As you probably noted in the paper recently, Dr. Mario Stefanini in the Boston area has been working with a mold and using the principle of enzyme action as a result of purification of material from this mold. Dr. Stefanini is working under grants from the Heart Association and from the United States Public Health Service. He is a very quiet and sincere investigator and has been carrying on this work in a very conscientious way.

He released a little information about what he was doing in a modest way which was picked up by the press and given wide dissemination with implications which are not justified on the basis of the progress to date. I am not attempting in any way to belittle the work which he has done. I talked with Dr. Stefanini last Saturday over the phone and I have known him for years. He has been very embarrassed by this great publicity with an immediate demand for material to treat patients all over the country. Altogether he has a very small amount of this material and he is proceeding very cautiously with it as he should.

I merely mention, however, that it is possible that he may have something rather good here but on the other hand it may be several years before it becomes available for general use.

In the field of hypertensive agents very important progress has been made so that today we now have materials of several types used separately or together resulting in a very much better situation in terms of hypertension than has been present in the past. In the last year a significant breakthrough was made with a substance known as diuril which when used in conjunction with the older drugs of the serpentina group,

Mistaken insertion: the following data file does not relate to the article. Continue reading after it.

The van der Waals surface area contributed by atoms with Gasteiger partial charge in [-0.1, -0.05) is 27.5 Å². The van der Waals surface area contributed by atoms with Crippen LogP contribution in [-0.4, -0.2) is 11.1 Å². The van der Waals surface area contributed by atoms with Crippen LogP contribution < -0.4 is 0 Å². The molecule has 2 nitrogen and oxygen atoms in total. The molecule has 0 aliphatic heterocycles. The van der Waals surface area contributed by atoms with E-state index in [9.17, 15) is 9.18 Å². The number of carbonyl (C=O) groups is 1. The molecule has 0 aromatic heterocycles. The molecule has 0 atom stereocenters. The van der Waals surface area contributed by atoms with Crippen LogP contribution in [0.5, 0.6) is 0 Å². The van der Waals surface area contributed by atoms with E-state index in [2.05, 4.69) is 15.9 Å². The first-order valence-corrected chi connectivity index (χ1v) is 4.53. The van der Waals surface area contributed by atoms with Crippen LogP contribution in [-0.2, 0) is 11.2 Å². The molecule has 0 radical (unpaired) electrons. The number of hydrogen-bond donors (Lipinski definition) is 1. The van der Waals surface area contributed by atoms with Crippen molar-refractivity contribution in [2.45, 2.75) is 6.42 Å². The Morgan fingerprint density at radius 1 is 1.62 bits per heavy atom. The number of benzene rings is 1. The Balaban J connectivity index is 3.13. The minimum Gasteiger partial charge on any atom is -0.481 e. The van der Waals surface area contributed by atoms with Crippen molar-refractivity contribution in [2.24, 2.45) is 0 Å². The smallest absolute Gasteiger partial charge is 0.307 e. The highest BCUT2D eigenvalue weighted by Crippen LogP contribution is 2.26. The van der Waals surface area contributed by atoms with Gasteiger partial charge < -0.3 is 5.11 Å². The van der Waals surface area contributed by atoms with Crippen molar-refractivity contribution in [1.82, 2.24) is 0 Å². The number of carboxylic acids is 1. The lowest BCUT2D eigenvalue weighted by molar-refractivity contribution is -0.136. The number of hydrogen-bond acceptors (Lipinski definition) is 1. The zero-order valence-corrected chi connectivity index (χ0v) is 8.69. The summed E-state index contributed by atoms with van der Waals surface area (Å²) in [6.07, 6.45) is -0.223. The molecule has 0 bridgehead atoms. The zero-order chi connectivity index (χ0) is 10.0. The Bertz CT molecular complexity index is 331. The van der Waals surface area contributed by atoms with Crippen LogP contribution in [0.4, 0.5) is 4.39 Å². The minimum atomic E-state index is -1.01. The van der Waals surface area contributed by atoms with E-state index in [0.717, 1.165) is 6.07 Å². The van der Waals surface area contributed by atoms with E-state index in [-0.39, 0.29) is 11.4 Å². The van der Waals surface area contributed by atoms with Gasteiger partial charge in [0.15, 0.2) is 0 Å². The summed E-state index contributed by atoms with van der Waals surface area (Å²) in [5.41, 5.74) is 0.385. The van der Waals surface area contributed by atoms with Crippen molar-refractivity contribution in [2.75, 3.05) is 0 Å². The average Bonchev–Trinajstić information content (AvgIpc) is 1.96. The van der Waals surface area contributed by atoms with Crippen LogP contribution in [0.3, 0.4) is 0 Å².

which have been discussed before you in previous years, adds a great deal to their effectiveness.

These are just examples, but they are very pertinent examples in terms of results of subsidized research which has been made possible or supported in a significant degree through grants from the United States Public Health Service.

ATHEROSCLEROSIS

Our needs are still very great. We need to know a good deal more about the fat or lipid chemistry of arteriosclerosis, or atherosclerosis, as we prefer to call it.

Mr. FOGARTY. What is the difference between the two?